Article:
Pollution and Dairy Farming in NZ: A way Forward - TOP

In the late eighties and early nineties, New Zealand was virtually devoid of any type of overarching agricultural regulation. Conversely, regulation in agriculture was commonplace in most first world countries at this time.


Central and local government of the day were well aware and had access to all the information on the production systems of dairy farming, their reliance and intensity around nutrients and so forth.

As the dairy wave started to gather pace, the green light was the only light on at council level, they looked to central government for guidance, which never came.

Dairy farmers do what dairy farmers do, they predictably farmed to an intensive production growth driven model.

So to blame and vilify dairy farmers for the state of our freshwater is misguided. The blame squarely lies with central government.

For the 15 years from the mid-nineties to circa.2010 the expansion of the dairy industry in Southland was staggering. This was reflected in society change over this short time period, the good being the vibrancy and diversity of the new farmers to the districts and the difficult being the transient nature of the accompanied workforce.   

In essence, I witnessed a modern day equivalent of a “gold rush”. I would add the word an “unregulated gold rush”; new young farmers through their own hard work, determination and perfect timing amassed more wealth in a decade than multi-generational farms did in 40 years. But of course there are always consequences, these are now presenting themselves.

Southlands biggest Issue in regard to freshwater is the wintering of dairy cows. For a 6-8 week period in most winters, rural Southlands issue is plain for all to see, mud. Most of the new regulation is centred around the wintering of cattle on fodder crops.

While we often hear of the investment by Dairy farmers in fencing waterways and riparian planting, which is to be commended, this is the “low hanging fruit”.

Diffuse pollution through the soil profile into the underground aquifers is the hard nut to crack, be it on the platforms themselves or during the intensive wintering period when the fodder crops growth is static, unable to absorb nutrients.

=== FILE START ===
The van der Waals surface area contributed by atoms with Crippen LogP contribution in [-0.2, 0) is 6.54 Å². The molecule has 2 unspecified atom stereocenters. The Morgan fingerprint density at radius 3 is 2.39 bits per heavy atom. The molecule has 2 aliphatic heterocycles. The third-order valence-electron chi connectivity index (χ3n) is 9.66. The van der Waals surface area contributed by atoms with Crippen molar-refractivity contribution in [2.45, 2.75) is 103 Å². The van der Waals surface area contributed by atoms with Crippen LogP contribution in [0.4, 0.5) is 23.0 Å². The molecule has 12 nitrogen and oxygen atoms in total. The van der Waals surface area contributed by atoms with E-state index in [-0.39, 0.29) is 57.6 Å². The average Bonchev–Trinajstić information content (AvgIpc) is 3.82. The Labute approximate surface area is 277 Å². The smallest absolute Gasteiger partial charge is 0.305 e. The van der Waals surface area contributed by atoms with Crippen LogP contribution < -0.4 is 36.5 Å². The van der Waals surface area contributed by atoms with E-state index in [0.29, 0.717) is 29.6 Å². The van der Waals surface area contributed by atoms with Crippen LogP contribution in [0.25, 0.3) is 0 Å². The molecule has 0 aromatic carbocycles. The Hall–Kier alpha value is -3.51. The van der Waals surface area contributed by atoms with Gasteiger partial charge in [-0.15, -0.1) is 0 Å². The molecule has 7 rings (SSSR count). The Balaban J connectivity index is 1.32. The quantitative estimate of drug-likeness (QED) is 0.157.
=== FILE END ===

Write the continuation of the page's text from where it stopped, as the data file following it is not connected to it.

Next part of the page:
Where to now?

An Interim land and water plan has been notified in June of 2016, it put restrictions on intensive wintering on the areas identified as sensitive, 900 submissions were received and are to be talked to and deliberated on by commissioners. A separate limit setting process will begin this year identifying the acceptable nutrient loads on at least four of the province's main catchments, this process will likely continue for some years. 

Southland is unique in that we will be the last of the major councils to formulate a process and then go onto to set nutrient limits. Down here in Southland we have witnessed other councils and the division caused by seemly overnight decisions surrounding nutrient limiting. With a pragmatic council we now have an opportunity to move in a more united “Southland specific” way into the catchment “limit setting process” It is now pleasing to see momentum from farmers in the province gather in a positive way as we approach limit setting. 

Our farming leaders continue the strategy of denial and defence, unaware that the political machinery that once protected farmers has packed up and moved to the city. The left has been successful in their attempt to drag freshwater onto the public’s radar by “playing the man rather than the ball”.

Rural NZ need to stand up and “fess up” and ask for help. I’m not talking about blame, I’m talking solutions. Solutions empower and unite.

Dairy farmers, rightly so, feel hurt by the negativity thrown their way. Fonterra’s consistent long-term messages to farmers are that they are heroes who are feeding the world. Imagine coming from milking for breakfast to read yet another article on how you are dirty polluters. They are backed into the corner and are behaving accordingly; this is a prime example of what happens if you don’t address problems yourself, in an incremental manner, for your own Industry, for your own benefit. We need farmers to want to do this; farmers will be the beneficiaries when we turn the environmental corner.

Farmers are fast running out of time to control the environmental conversation, waiting to be told what to do de-powers you.

Farmers are consistently reminded of preventive cost surrounding good environmental stewardship. We all just assume farmers understand the benefits; I can assure you they don’t. It is so easy to shift straight to the how (process and solution) and bypass the why (the why leads to benefits) much more emphasis needs to be placed on benefits in terms of access to premium markets.   

A fundamental mind shift has to occur starting at a governmental level now.  This government still has as far as I’m aware a stated goal of producing another 1.1 billion litres of new milk in their growth strategy, I don’t see our freshwater goals and our growth goals being compatible. Our whole agricultural industry is fixated on volume, for example, the many PGPs; primary GROWTH partnerships. Yes that’s right it’s all about growth, making more of what we already have. Effective leadership is needed to foster this change from growth mind-set to one of value. Commodity driven systems will eventually smash head on into the very environment that creates those commodities.  

This is where I agree with one of The Opportunities Party central premises on the environment, the move from a volume, commodity rural economy to a more value-based one and this is the catalyst for change I believe. 

I see this change of mind-set critical to the re-awakening that the healthy soil and freshwater is the very foundation of our wealth as a nation.

Peter McDonald

Farmer, Dipton, Southland.